As we experience our third year of drought, many community members are concerned that we won’t have enough water to serve existing and new development in the future. A White Paper on Water Availability and Conservation explores these issues and concludes that yes, there is adequate water for both existing development and the small amount of new development we are projecting in our General Plan Update. The report also examines projections on the possible effects of climate change on our long-term water supply.
The Novato Municipal Water District (NMWD) receives 80% of its water supply from the Russian River, with additional water supplied by Stafford Lake and, to a smaller degree, the recycled water facility. The report finds that the large water supply storage capacity in Lake Sonoma (245,000 acre-feet) has allowed us to “weather” three years of significant drought (in June 2014 the reservoir was at 73% of its capacity). In considering climate change, projections suggest there will be greater extremes in rainfall – years of above normal rainfall and successive years of drought. The large capacity of Lake Sonoma, which would replenish in wet years, should allow Novato and southern Sonoma County to survive multiple years of extended drought.
Water demand has been decreasing over the last few years and is substantially less than what the Water District had projected back in 2010. In fact, the Water District has already met its State-mandated goal to reduce per capita water use by 20% by 2020. The decrease in water use is due to both a lack of new development and greater conservation. NMWD’s conservation programs and rebates appear to be effective, as are new building codes requiring higher-efficiency fixtures and limiting potable water used for irrigation.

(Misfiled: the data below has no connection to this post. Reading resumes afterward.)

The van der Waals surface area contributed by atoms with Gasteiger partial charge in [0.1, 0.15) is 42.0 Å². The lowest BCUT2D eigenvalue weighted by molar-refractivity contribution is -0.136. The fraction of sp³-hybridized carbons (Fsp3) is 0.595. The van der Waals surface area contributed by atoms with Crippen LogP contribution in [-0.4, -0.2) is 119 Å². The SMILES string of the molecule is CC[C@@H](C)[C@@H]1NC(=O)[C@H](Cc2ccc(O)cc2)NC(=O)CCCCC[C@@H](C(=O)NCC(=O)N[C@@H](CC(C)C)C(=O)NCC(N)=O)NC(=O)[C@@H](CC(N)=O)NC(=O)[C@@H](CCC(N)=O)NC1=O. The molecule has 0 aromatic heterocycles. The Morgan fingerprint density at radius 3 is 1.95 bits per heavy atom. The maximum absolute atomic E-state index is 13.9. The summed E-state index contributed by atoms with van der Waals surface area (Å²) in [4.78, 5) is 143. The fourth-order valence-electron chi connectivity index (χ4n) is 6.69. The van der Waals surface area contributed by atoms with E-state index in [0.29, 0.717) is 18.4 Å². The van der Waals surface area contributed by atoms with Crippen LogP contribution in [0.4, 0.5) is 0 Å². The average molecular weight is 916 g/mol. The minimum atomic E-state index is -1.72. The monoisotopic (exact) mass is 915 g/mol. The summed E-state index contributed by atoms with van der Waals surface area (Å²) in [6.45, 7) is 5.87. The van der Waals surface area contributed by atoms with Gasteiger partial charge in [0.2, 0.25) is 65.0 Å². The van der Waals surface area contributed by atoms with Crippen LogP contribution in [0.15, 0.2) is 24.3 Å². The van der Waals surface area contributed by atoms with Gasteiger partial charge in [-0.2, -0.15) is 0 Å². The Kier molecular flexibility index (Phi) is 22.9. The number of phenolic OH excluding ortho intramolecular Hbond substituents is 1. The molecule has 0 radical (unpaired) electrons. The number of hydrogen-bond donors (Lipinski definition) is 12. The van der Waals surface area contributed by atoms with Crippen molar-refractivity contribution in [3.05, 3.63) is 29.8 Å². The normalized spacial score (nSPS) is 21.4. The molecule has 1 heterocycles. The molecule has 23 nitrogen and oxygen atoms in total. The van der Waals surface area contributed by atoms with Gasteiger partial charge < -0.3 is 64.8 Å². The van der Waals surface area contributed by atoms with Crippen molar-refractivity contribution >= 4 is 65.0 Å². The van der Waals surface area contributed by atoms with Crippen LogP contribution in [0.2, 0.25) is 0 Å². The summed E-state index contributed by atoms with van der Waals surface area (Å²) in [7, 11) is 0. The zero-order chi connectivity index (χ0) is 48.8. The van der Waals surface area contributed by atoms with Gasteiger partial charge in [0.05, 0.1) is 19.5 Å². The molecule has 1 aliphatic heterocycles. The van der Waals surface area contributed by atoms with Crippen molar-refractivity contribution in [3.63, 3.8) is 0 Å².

Both the Planning Commission and City Council accepted the report in June 2014, concluding that:
- North Marin Water District’s water supply and contracts are sufficient to serve existing and anticipated residents and businesses into the future,
- Despite three years of drought, the storage capacity of Lake Sonoma provides a significant buffer in our water supply for extended drought,
- North Marin Water District has been a leader in conservation requirements and incentives and has already achieved the state-mandated 20% per capita water reduction required by 2020,
- New development is far more efficient in its use of water due to more stringent building codes
- and state laws, and, due to the significant connection fees they pay, are funding the creation of the recycled water infrastructure used to further offset new potable water demand, and
- Projections of the effects of climate change on our local water supplies suggest an increase in weather extremes – both seasonally wetter and drier years.
As a result of these conclusions, no additional options presented in the white paper were deemed necessary at this point.